it's not "out" (not explicitly exempted, as are raw
logs and certain species of fish from the Maritimes),
and because "water"--all natural water other than sea
water, including ice and snow--appears as Item 22.01.9
of the Harmonized Commodity Coding System of the GATT,
to which the FTA and NAFTA refer for their definition
of "goods." The rights are there, and the tap is open.
In perpetuity. Period.
years ago, a colleague of mine, a lawyer in Alberta,
was told by an executive with one of the large pipeline
construction companies that they were laying two parallel
for?" she asked.
for natural gas and one for water," was the prompt reply.
May, Bill C-6 (An Act to Amend the International Boundary
Waters Treaty Act, the federal government's only response
to the water/trade crisis) received second reading.
When implemented, C-6 will establish water export permits
at the pleasure of the Minister of International Trade,
setting the stage for transcontinental water sharing.
days before the G-8 Summit in Genoa, U.S. President
George W. Bush finally said he wanted to talk about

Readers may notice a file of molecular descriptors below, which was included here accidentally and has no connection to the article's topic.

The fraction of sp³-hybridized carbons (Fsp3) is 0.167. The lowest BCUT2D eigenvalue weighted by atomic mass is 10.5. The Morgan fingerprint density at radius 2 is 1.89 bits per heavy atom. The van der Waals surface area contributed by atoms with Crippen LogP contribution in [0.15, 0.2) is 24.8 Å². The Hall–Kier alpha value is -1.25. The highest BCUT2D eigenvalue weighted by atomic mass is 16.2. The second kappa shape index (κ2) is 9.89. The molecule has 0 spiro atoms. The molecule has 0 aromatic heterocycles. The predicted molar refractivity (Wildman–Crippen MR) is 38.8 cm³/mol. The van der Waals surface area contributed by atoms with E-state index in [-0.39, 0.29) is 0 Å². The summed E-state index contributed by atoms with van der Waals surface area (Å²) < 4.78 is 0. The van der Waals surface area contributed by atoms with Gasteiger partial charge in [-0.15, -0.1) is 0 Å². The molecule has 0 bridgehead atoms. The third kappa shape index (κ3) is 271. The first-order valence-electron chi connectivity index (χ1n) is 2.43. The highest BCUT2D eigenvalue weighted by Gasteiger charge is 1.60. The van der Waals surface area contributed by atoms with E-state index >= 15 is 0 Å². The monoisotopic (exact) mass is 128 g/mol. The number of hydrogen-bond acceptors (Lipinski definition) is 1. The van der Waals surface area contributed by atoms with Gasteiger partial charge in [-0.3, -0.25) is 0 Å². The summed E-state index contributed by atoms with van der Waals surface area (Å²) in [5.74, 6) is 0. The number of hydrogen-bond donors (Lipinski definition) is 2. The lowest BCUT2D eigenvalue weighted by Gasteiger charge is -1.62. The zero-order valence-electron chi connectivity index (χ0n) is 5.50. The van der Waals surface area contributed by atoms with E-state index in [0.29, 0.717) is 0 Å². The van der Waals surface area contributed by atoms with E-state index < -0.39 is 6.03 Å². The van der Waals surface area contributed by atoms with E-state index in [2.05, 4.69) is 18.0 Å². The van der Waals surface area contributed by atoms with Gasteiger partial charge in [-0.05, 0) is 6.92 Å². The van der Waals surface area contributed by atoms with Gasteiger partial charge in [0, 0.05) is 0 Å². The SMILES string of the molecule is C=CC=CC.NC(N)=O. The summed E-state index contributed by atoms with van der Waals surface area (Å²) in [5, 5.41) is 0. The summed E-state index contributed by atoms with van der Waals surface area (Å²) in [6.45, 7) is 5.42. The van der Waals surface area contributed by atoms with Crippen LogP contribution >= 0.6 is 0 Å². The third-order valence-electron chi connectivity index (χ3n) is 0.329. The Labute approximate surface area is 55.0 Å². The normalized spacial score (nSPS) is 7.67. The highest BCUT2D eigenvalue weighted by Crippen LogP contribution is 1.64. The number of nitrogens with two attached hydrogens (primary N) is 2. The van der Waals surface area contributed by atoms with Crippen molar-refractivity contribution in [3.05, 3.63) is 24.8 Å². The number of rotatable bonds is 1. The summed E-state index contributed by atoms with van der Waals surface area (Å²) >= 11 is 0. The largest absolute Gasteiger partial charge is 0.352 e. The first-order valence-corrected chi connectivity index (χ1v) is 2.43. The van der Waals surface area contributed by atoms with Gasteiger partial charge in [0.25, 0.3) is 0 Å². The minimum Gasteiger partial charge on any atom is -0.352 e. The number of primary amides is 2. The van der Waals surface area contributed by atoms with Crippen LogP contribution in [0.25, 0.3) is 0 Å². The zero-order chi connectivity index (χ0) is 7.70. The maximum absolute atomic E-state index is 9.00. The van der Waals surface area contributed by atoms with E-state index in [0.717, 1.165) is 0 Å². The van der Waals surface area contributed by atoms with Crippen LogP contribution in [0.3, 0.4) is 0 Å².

water. "I look forward to discussing this with the Prime
Minister," he said, adding he would be open to "any
discussions" about a possible continental water pact--along
the lines of the talks now under way between Canada,
the United States and Mexico on energy--to pipe Canadian
water to the parched American southwest.
is only one solution to the water/trade problem, and
that is for the Canadian government to demand an exemption
for water under the goods, services and investment provisions
of NAFTA--and threaten to withdraw from the deal if
we don't get it.
me: the Americans will grant the exemption before they
walk away from NAFTA. But only if we make it their only